With Luis, like we have been friends forever.

I finally made it back to Aluna Hostel, and was greeted again by Luis, this time very warmly. Not that he was cold before, but something shifted, and it felt like we were old friends. A beautiful spirit, he has. I told him of some of the day’s frustrations and he apologized on behalf of Colombians. He then said ” tu es un persona mas elegante” (or something like that). I was surprised because I certainly did not feel very elegant. But certainly an nstant energy shift. I then ventured out into the town, which was very quiet compared to the night before. Everything was closed and most of the streets were very quiet. I had a quick bite at a cafe I had discovered the night before…another beautiful meal…fresh, exquisitely prepared shrimp ceviche, and the best mojito I have ever had.

Also ran into a young man staying at the same hostel who was just on the Panama-Colombia sail boat crossing. And on the same catamaran I will be on in three days. And at the park today, I ran into a young woman who was on the Ecuadorian jungle tour with me a week or so ago. What are the odds?

On Monday I decided to head to Minca to visit a coffee operation in the mountains. After a short cab ride to the market I found the SUV headed to Minca. I sat around for about 20 minutes with two other people, and with no sign that we were leaving, I lost patience and got up to leave. Then there was some action, and agreed to pay a little more to leave right away (a gringo surcharge?). I learned that if you behave like a wallflower here, you will be ignored.

With Louis and our two very good bike drivers.

With Louis and our two very good bike drivers.

I met a young guy from France who was going to the same place, and he could speak Spanish, so we joined forces and spent the rest of the day together. After 45 minutes up the mountain in an SUV, then another 20 on the back of a motorbike on a very bad road (imagine the, err, challenges with my ongoing intestinal problems?) we finally arrived in one piece. The scenery on the way up was spectacular as we climbed into the clouds, through massive bamboo and other trees. And the air was pure and much more comfortable.

Great coffee farm tour with Jaime...bean there!

Great coffee farm tour with Jaime…bean there!

Then a very interesting and private tour of the coffee facility, where the whole 6-day process was explained, from harvesting to washing, cleaning, drying, and roasting. Made me wonder again, not for the first time, who could possibly have initially figured this out thousands of years ago. Our guide, Jaime, said that legend has it that it started in Ethiopia. Some farmers noticed cows eating the berries and then acting strangely. So they got rid of the berries by throwing them into the fire. And then noticed how good it smelled. I have no idea if this is true, but it sounds plausible.

Then it started to rain and we still had to go back down by bike which worried me. They were good drivers, but still…the road was very bad, and now getting slick and very wet. I was anxious, but at a certain point I started saying to myself “Jesus take the wheel.” And I guess he did.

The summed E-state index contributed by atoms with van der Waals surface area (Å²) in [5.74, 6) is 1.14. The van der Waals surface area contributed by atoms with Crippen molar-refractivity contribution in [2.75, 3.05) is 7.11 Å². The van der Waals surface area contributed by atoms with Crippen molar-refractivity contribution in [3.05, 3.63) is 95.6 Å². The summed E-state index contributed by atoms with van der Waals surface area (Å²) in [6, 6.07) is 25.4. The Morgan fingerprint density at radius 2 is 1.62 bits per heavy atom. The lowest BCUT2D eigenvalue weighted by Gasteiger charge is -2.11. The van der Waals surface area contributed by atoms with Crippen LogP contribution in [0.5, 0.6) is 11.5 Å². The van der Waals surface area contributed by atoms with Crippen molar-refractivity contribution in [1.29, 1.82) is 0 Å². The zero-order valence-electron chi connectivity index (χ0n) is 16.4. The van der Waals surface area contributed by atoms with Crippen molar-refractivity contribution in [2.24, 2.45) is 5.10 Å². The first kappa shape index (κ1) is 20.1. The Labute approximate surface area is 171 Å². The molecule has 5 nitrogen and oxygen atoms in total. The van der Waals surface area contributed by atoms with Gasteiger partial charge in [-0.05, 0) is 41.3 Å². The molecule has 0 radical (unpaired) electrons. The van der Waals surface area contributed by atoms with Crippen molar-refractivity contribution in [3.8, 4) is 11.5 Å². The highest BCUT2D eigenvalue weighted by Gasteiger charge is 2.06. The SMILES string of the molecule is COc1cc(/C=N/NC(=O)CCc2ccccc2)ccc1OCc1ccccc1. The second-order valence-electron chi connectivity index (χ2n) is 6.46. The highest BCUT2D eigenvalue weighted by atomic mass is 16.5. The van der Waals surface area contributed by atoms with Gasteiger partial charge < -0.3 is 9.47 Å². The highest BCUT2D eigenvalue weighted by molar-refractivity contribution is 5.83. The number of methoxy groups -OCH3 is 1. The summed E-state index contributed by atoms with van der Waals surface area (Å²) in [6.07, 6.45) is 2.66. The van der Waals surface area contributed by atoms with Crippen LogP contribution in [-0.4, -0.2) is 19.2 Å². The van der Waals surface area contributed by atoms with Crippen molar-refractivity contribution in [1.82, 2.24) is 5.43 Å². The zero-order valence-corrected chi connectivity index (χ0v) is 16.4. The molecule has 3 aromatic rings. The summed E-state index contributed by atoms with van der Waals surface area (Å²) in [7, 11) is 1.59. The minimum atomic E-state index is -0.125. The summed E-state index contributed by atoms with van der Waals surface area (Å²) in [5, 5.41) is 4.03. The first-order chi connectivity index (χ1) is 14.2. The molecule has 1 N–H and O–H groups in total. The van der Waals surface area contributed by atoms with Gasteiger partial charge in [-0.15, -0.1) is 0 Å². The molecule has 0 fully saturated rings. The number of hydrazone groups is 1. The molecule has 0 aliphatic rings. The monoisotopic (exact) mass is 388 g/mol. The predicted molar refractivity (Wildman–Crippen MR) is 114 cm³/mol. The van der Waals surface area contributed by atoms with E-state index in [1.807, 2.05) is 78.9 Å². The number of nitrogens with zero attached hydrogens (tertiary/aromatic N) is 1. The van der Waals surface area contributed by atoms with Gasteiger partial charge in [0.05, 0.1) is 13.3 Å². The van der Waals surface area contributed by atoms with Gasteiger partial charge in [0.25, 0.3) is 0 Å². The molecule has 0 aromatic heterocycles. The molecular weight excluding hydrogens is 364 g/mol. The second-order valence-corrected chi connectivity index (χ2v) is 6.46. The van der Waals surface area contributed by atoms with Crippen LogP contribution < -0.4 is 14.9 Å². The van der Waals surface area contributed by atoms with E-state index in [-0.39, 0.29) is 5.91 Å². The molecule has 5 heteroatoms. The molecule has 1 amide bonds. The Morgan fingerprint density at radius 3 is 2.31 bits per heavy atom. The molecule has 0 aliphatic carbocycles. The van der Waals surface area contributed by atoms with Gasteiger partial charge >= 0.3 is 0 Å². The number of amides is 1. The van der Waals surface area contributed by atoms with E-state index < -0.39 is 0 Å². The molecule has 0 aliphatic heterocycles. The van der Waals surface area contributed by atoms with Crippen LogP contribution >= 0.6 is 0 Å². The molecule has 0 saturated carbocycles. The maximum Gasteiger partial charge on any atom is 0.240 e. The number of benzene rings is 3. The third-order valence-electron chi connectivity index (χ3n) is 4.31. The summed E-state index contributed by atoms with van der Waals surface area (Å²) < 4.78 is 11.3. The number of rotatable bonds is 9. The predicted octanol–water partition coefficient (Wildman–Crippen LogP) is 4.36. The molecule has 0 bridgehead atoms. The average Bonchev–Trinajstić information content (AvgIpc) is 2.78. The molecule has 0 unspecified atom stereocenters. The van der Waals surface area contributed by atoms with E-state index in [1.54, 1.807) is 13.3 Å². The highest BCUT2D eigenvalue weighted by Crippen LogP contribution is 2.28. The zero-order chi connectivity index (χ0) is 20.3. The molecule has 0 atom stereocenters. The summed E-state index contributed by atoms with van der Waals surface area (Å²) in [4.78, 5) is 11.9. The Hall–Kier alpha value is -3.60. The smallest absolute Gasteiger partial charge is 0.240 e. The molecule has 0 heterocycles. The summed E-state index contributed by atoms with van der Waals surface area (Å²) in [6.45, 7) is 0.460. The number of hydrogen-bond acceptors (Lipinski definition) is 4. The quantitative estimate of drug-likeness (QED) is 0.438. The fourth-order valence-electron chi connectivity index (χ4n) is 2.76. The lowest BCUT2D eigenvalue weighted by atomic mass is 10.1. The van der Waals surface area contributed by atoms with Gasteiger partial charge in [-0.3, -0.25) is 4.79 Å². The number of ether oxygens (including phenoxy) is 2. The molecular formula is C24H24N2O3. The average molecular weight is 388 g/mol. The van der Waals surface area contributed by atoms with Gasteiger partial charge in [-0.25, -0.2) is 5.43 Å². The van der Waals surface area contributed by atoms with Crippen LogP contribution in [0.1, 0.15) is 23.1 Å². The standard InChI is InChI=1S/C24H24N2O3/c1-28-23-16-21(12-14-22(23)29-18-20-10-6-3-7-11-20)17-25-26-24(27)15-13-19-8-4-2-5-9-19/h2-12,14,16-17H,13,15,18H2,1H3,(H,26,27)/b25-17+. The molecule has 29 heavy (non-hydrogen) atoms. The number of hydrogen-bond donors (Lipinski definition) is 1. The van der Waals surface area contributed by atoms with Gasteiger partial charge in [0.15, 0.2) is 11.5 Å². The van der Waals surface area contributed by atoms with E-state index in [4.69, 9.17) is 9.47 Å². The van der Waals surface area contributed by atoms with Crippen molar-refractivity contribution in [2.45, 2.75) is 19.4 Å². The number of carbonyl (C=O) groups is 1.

imageStopped for lunch (the dogs were MUCH friendlier today) and then coffee, and listened to Louis chat up a young Dutch woman running the coffee shop on the science of sex. A long chat. Ahhh…the French! He also told me a little trick he uses to help travelling intestinal issues…he drinks a bottle a day, and swears it kills everything! And I’m ready to try almost anything! Then a long drive back by car this time, spending about an hour driving down the rest of the mountain in 1st gear!

Then back to the hostel where I chatted with Patrick the Irish owner we had been here for about 14 years. He explained how things used to be in Colombia: government, drug cartels, guerillas, how thousands of people were murdered, and how the clean up process began. I still find it quite incredible how quickly Colombia has gone from very dangerous to very livable.

Overall, Santa Marta is chaotic, dirty, poor, and by and large the people are not as open and friendly as other parts of the country. It’s also very loud everywhere, like everyone is desperate to be heard. When I am not well rested, I find it quite draining. And the oppressive heat takes its toll on me. I get the expression “crazy from the heat.” It must also have long-term affects on the people who live here. But almost without exception when I had the energy and patience to push through all that, I could feel temperaments and attitudes changing for the better, and overall I really quite enjoyed them. Despite all the issues I ran into, I don’t regret coming here.

Tuesday I left Santa Marta for the 4+ hour bus ride West to Cartagena where I will begin a five-day sailing trip by catamaran to Panama, through the famous San Blas islands. I met with captain David Tuesday night, and honestly I’m not quite sure what I have gotten myself into here. They are all 20 something, and I am definitely the oldest by far. Not sure how relaxing it will be, but I suppose I must approach this like another adventure. I must keep an open mind. The French captain seemed to be a bit scattered at first, but I chatted with him and feel he is competent, and we connected in French. No real opinion yet on Cartagena…feeling my usual discombobulation when I first arrive somewhere new. And I have arrived here at Carnival time so everything is louder and more insane than usual. I have already been bumped by a bunch of prostitutes who tried to pickpocket me, but I was ready for them. Sorry ladies…not this gringo.

‘Til then,

Jonathan

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2 thoughts on “Into South America: Week 4

  1. Only two seasons,hot and damn hot ! What seemed to help,was wearing a bandana around my neck, periodically soaking it in fresh water.
    Also wearing a hat, a bandana,or cap,stops your sweat from running into your eyes. Coconut milk,and eating pineaples, may help settle your stomach woes…..and a supply of Imodiums ! Take solace, you will eventually develop a resistance to these unfamiliar bugs…..or not !
    Que le vaya bien, hijo !